To SilentStrike:

    I agree. Programming is very maths-based, but the biggest part of the role is problem solving. You can teach anyone the syntax of code, but it doesn't mean that they are going to be able to use that language as a tool to produce a solution to a problem. If you can't understand and solve the problem in your head, you'll never be able to implement it in your code.

    To master5001:

    I agree with your statement about aptitude. But keep in mind that aptitute does cover quite a variety of areas. He is right, there are many people out there who just don't have what it takes to be a programmer. This links back to SilentStrike's comments about problem solving. If you're not a natural problem solver, you will struggle! It's as simple as that.

    I'm sure everyone is impressed, but it's probably not necessary for you to give us your resume. It doesn't matter how many languages you can code in. If you are a true programmer you'll pick up a language in no time. Language is just a flavour..... it's the contents of the drink that make the difference.

    I have quite a few people ask me what languages i know.. and i often give them the answer "It doesn't matter how many i know. I'm a programmer, and will be able to give you a solution in any language". Sure, I might not know the syntax of the language, but it won't take long to pick up if you know the programming techniques employed in almost every kind of programming language.

    To Endo:

    You are right too. If this 'unregistered' character does have the aptitude for programming, then he'll wake up one morning and the penny will drop. Sometimes it actually does the person good to get away from their problem or the computer for a while to clear the head. And when they come back to it they realise just how easy it was from the very start.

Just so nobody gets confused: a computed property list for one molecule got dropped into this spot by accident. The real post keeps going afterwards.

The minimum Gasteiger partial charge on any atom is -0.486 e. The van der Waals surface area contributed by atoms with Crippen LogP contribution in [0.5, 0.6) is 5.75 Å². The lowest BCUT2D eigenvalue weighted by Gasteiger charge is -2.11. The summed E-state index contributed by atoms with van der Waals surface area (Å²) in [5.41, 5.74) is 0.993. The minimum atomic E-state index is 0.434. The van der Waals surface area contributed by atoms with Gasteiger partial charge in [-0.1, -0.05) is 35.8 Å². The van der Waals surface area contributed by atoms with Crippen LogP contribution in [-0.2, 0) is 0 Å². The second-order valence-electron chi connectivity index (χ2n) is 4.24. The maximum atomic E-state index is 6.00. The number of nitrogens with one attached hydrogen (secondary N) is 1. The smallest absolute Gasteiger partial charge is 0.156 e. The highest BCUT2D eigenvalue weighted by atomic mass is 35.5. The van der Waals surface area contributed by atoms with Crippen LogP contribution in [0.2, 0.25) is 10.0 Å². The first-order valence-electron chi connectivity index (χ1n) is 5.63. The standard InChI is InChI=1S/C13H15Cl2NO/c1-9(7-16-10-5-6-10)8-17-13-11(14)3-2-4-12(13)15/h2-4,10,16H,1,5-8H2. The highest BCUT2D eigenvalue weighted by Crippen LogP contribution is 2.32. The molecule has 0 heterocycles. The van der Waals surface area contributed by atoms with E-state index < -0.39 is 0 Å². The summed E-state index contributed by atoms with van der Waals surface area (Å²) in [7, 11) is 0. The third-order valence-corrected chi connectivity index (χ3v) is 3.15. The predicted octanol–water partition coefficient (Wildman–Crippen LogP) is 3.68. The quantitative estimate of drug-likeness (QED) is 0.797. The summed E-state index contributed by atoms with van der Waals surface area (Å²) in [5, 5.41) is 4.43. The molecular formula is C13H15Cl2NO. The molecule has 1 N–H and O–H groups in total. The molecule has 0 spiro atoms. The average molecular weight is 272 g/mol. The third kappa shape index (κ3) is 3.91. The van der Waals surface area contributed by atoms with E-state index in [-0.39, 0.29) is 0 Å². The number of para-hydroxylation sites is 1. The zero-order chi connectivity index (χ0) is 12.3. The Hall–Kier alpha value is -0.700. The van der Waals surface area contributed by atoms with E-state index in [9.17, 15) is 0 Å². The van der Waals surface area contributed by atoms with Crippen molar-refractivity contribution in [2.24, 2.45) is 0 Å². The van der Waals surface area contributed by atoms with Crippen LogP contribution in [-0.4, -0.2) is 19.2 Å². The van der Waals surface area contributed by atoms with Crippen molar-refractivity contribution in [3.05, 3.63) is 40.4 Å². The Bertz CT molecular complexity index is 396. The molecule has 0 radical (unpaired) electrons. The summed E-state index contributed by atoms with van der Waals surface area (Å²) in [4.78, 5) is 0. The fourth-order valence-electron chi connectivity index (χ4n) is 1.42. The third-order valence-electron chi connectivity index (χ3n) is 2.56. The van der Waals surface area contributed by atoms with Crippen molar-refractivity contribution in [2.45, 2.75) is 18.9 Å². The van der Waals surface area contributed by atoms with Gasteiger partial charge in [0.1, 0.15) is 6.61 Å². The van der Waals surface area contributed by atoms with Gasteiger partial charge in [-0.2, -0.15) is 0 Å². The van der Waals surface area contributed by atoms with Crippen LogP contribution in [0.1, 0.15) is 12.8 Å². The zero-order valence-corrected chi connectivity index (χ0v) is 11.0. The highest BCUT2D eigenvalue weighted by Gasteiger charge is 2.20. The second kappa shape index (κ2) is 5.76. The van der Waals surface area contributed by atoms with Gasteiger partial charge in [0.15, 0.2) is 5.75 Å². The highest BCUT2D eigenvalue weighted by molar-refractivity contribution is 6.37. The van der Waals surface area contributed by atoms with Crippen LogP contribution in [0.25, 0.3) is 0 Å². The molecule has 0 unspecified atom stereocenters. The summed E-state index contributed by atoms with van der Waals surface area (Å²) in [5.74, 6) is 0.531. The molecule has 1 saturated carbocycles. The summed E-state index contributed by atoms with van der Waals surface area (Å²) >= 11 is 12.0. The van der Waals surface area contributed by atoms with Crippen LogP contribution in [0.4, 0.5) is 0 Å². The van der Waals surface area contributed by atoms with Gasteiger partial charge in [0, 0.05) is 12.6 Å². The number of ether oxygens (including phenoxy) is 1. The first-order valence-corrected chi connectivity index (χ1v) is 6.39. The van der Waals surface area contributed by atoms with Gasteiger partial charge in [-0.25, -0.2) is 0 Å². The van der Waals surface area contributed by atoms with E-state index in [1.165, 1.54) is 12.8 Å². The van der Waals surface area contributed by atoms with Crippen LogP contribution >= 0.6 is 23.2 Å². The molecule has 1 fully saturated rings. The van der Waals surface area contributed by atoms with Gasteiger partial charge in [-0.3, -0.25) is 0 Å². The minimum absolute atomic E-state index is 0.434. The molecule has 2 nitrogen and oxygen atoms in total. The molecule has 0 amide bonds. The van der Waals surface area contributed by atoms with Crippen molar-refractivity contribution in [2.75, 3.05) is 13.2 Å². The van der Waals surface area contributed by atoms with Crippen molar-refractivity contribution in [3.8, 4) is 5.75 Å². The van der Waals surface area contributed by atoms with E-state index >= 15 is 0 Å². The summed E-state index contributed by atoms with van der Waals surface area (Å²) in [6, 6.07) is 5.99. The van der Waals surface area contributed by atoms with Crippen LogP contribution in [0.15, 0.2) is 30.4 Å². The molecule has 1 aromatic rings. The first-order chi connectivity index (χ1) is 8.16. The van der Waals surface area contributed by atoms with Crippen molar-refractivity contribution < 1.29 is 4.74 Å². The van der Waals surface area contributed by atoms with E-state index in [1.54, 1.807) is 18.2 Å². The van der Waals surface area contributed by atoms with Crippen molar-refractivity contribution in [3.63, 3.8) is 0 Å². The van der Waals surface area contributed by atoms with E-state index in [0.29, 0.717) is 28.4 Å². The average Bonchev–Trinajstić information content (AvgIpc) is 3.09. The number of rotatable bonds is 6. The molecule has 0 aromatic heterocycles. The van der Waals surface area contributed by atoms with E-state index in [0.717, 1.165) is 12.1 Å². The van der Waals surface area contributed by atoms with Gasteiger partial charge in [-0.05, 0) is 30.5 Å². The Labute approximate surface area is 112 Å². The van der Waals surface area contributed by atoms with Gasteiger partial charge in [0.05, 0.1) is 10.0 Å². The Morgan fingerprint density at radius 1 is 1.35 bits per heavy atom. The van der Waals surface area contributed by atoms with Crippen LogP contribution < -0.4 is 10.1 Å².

I do disagree with your comment about anyone being a programmer. That's absolute crap. It takes a certain kind of mind to be able to take on programming and do well with it. ANYONE can learn syntax, not everyone can learn to solve problems and be able to provide a solution in the language that they know the syntax of. If you really believe anyone can do it, then i think you're labouring under a misaprehension. There is no way that everyone could be a programmer just because they want to.

    Unregistered again:

    Your comments about the black pilots are valid, but i can't see how this relates to the current discussion. The comment about aptitude was referring to 'some people', not to a particular group of people. It was a general statement that meant that any person, male, female, black, white, yellow, young, old, etc MAY NOT have the aptitude for it. It was extremely general and not focussed on any one group of people, which means that the statement is indeed valid and has nothing to do with what other people have said.

    Raimo:

    IMHO you are wrong. I would have agreed if you had said "Almost anyone can learn a programming language". Let's not forget that being a programmer isn't just be able to cut code, there is a lot more to it than that.

    kas2002:

    I'm assuming you meant "if you are any good at logical thinking then programming should come easy to you". That's true, but if you think that aptitude has nothing to do with the way people learn, and take things on then you are very much mistaken.

    Everyone:

    On the whole, deep down you know whether you've got what it takes to be good in a programming role. And if you believe in yourself enough, you will achieve what you set out to achieve no matter what other people say or do.

    Finally to answer one of the original questions:

    How come you guys do so well?
    Practice. Don't be scared to make mistakes, often making mistakes is the best way to learn. Those people on the board that are doing well have most likely been coding for a very long time and have learned the process of trial and error while coding. It really does play a big part in learning. Keep reading, keep coding, keep trying and keep posting... it'll come eventually. Remember, it's better to sit down with a pen and paper, think about the problem and write things down before even looking at your computer! Jumping straight into code may make things harder for you.

    Thanks for listening to my rant

    good luck to you all!
    U.
    Quidquid latine dictum sit, altum sonatur.
    Whatever is said in Latin sounds profound.